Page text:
Peter Hitchens: Britain turns out to be the great nation of the gormless.
JS: Moving on slightly, you’ve been against the lockdown measures this government has taken from the start. What do you think the long-lasting effects will be for England?
PH: I think it will be the same as for all parts of the United Kingdom, they all took the same, more or less, route; believing that the strangling of society and the economy would save us from Covid. Well it certainly didn’t save us from Covid but it did strangle the economy and society, and you pay for that; you cannot rack up bills on this scale and expect the payment not to be demanded. The only thing which is in doubt, is how the payment will be demanded and how we will pay it; myself, I think serious inflation and punitive taxation for many, many years, possibly, in the years to come.
JS: And that’s obviously the economic element, but culturally and politically how do you think it’s going to affect us?
PH: As a country gets poorer it becomes culturally less enriched, doesn’t it? Culture is one of those superstructure things which only well-off countries can afford, and architecturally, for instance, the resort of government to building development as a way of keeping the economy going, which seems to be something we’ve been doing really since the days of George Osborne. This sort of concreting over effect, in which you end up with the whole country looking like Istanbul, that’s a cultural loss. I think English cathedrals are beautiful and ought to be preserved but I also quite like the English suburb, the space and the greenness of it is a cultural achievement and it enables people to live at a higher level than if they lived in some sort of concrete, unending treeless desert, which is the alternative. But what happens is, if we wipe out those old civilised suburbs, and we brick over large parts of the countryside in which we refresh ourselves, that would be a cultural loss. There may be many others but that is a cultural loss which everybody can see, which would result from the greater poverty which the country will face in times to come. There are all sorts of other things, such as the effect on our political system of being ruled by decree without any sort of opposition, this catastrophe is already going on in our criminal justice system, which is vital to liberty, which has been accelerated and worsened by the effects of the past fifteen months as well. There are many, many blows which have been struck that will continue to reverberate for a long time to come; I couldn’t predict exactly how that will be, I’m just pretty certain that everything will be worse.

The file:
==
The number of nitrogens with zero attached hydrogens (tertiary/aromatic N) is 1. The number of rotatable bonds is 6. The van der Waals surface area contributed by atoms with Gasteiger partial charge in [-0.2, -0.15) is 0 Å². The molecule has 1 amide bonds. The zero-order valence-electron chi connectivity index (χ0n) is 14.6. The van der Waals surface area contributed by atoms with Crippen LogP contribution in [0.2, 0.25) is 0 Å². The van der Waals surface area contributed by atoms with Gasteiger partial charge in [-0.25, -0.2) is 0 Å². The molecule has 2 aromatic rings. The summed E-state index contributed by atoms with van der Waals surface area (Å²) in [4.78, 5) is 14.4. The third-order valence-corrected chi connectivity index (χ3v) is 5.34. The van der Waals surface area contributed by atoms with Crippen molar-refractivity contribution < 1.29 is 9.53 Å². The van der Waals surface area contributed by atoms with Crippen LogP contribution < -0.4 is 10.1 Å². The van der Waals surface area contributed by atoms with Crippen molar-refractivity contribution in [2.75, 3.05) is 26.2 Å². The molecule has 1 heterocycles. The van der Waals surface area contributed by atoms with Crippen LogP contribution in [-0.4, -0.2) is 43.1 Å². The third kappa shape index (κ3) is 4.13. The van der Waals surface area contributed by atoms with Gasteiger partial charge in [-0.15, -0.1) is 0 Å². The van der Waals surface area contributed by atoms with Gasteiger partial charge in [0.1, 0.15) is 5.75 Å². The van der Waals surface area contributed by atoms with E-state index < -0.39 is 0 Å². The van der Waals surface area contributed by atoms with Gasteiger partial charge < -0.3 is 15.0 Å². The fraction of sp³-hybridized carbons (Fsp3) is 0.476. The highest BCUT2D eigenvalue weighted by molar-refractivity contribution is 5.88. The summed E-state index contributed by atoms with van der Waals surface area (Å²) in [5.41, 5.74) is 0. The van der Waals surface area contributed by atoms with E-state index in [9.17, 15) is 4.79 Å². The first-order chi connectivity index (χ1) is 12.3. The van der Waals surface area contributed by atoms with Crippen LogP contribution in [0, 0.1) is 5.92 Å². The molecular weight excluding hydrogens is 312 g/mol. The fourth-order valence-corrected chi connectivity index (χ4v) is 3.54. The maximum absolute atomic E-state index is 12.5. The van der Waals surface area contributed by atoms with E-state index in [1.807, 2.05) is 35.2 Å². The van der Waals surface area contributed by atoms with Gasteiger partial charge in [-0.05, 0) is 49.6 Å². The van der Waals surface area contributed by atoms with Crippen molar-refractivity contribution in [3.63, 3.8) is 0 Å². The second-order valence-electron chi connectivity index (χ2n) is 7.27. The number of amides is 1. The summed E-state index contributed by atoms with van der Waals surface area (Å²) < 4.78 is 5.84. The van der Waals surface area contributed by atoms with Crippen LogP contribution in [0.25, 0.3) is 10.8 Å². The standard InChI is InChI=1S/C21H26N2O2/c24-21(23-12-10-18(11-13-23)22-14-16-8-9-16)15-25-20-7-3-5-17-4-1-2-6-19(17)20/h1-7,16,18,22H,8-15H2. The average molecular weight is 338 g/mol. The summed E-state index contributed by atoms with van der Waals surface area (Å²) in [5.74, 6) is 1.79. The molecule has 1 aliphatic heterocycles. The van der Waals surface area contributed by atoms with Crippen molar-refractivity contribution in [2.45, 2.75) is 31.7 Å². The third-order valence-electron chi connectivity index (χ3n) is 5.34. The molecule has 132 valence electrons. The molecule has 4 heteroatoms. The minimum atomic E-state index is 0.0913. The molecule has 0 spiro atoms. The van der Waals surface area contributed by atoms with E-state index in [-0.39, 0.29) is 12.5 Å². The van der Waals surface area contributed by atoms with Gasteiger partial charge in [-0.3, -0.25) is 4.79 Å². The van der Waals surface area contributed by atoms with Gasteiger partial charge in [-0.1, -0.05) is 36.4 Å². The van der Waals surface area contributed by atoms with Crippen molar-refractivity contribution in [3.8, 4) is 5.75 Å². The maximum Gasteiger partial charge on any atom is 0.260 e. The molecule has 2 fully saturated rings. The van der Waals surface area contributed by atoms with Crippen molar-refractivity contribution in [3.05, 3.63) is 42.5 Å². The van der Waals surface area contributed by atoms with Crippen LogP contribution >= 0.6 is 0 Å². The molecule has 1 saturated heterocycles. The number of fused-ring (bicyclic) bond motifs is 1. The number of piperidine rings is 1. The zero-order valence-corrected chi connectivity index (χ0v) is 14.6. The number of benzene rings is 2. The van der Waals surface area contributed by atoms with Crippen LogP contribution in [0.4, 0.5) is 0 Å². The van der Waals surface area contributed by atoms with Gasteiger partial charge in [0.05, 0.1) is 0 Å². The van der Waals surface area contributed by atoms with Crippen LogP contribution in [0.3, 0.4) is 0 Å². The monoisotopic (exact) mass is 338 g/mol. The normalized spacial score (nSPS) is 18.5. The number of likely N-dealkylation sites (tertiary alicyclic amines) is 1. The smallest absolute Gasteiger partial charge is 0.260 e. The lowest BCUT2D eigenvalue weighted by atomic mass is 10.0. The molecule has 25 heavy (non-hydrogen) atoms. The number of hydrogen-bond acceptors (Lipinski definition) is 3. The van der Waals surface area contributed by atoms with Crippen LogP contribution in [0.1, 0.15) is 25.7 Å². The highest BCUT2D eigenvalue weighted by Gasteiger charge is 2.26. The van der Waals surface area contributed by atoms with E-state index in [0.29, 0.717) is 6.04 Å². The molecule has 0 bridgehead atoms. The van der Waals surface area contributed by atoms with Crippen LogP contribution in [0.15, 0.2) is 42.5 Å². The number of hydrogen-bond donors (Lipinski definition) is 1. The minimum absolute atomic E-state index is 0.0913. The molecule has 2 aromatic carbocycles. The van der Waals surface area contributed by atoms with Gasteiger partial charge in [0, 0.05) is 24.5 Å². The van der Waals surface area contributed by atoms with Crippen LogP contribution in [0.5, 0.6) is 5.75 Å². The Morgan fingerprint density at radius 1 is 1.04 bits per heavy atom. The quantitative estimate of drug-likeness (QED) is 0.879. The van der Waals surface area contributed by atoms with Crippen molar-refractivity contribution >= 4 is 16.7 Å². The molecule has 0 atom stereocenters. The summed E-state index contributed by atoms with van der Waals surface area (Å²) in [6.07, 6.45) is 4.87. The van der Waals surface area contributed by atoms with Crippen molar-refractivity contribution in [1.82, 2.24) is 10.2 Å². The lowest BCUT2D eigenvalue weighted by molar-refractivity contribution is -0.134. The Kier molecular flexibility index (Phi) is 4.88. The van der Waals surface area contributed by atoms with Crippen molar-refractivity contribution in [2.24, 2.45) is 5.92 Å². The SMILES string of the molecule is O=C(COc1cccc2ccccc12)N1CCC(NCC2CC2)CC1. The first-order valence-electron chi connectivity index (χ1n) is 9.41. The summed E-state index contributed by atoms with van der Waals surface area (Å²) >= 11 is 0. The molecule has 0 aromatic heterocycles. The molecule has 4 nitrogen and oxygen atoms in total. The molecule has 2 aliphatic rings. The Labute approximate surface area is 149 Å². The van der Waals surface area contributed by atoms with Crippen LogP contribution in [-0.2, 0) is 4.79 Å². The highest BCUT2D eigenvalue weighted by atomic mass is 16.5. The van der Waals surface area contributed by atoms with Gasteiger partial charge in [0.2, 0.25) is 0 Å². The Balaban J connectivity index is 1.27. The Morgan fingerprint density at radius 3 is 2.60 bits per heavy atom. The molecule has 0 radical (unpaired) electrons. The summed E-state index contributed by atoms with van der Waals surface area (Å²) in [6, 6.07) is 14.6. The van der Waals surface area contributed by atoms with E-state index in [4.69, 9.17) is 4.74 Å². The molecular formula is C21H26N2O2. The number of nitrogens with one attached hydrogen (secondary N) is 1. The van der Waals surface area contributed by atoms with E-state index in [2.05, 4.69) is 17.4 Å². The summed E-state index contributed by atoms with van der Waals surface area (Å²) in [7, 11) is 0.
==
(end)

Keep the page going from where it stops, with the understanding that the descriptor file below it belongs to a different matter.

JS: And there will be a long term effect on our political system, but politico-culturally speaking, people seem to be quite in favour of this government by decree.
PH: Yes they are, aren’t they? I thought this was a country of sparky, freedom-loving people who didn’t like to be pushed around, and it turns out to be the great nation of the gormless.
JS: This must be terrifying?
PH: It’s not terrifying, it’s dispiriting; terror comes in slightly more alarming forms, it’s dispiriting, you thought you lived in a place where people respected and valued the liberties which their parents and grandparents had gone to such efforts to preserve, from foreign destruction. But it turns out they don’t actually care about them at all! They like being bossed about and told to wear masks and told to stay indoors. We should have been warned by the huge popularity of Fifty Shades of Grey, that submissive bondage was a thing that everybody loved more than we thought.
JS: We’ve turned into a nation of sado-masochists, have we?
PH: Well I wouldn’t go quite that far, it’s probably not even as interesting as that, we seem to be a nation largely composed of submissive people who like being told what to do.